The first ever winner of an Indianapolis 500 has the rear view mirror to thank. In 1911, professional driver Ray Harroun showed up to the race with something noticeably missing; a passenger in his car. Previously, race car drivers were required to bring a passenger because they would act as a spotter, looking around and notifying the driver when it was safe to change lanes. But Harroun found a way around this, by building a small three by eight-inch mirror and attaching it to his dashboard.

Haroun's creation allowed him to shed the weight of a second passenger.

Haroun's creation allowed him to shed the weight of a second passenger. Harroun won the race. Some speculate, however, that because the Indie 500 was held on a brick road, the drive was very bumpy, causing the mirror to vibrate, and Harroun to still need to look over his shoulder. Harroun's device was the first ever recorded rear view mirror. But when asked how he came up with the idea, Harroun said he'd seen a similar mirror mounted on a horse-drawn buggy in 1904.

In 1906, however, author Dorothy Levitt recommended in her book "The Woman and the Car," that female drivers carried a small mirror with them in their vehicle, to hold up in order to get a better view of their surroundings. So some accredit her with the first official rear view mirror; it was simply not mounted to the car. In 1914, inventor Elmer Berger created the first car-mounted model to be sold by manufacturers. But even Berger's involvement in the invention is questioned, since there is a patent for a very similar item from the same year he allegedly created the rear view mirror.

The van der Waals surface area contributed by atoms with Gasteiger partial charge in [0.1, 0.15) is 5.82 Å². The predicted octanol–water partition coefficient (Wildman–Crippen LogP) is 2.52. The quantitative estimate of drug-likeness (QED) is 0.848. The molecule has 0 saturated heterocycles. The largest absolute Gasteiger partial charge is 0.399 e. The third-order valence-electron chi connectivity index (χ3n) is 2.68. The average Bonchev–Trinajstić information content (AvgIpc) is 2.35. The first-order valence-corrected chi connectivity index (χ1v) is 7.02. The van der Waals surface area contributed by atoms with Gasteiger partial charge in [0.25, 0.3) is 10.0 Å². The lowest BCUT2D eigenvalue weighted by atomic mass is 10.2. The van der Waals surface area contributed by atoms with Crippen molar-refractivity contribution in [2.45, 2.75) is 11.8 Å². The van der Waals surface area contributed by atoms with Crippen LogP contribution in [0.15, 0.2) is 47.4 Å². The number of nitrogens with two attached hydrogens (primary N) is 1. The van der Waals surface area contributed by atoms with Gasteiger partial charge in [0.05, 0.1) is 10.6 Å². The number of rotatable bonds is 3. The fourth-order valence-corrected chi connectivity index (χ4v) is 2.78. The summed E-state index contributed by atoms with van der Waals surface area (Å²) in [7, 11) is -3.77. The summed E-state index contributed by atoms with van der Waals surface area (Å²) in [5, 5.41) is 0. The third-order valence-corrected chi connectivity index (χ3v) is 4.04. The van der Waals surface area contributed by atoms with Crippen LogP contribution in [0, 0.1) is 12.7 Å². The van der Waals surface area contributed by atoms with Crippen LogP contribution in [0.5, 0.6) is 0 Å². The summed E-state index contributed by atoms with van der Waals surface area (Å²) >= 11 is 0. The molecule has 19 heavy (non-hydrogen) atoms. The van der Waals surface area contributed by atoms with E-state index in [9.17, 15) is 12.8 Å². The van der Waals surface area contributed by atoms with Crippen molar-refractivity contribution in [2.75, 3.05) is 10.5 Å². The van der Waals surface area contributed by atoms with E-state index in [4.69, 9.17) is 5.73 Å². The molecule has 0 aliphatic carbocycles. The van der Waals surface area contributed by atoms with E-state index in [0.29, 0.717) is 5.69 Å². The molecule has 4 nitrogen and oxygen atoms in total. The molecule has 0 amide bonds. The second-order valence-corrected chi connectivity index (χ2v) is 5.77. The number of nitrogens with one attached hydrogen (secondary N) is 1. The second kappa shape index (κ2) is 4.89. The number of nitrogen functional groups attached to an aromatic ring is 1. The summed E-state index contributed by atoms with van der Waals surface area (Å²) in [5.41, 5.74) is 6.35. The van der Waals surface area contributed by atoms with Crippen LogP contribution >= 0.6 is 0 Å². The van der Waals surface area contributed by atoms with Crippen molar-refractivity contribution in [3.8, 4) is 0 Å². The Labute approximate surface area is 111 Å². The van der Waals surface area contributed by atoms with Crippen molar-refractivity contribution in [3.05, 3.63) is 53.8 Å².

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Brett Dvoretz
Last updated on June 05, 2018 by Brett Dvoretz

A wandering writer who spends as much time on the road as in front of a laptop screen, Brett can either be found hacking away furiously at the keyboard or, perhaps, enjoying a whiskey and coke on some exotic beach, sometimes both simultaneously, usually with a four-legged companion by his side. He has been a professional chef, a dog trainer, and a travel correspondent for a well-known Southeast Asian guidebook. He also holds a business degree and has spent more time than he cares to admit in boring office jobs. He has an odd obsession for playing with the latest gadgets and working on motorcycles and old Jeeps. His expertise, honed over years of experience, is in the areas of computers, electronics, travel gear, pet products, and kitchen, office and automotive equipment.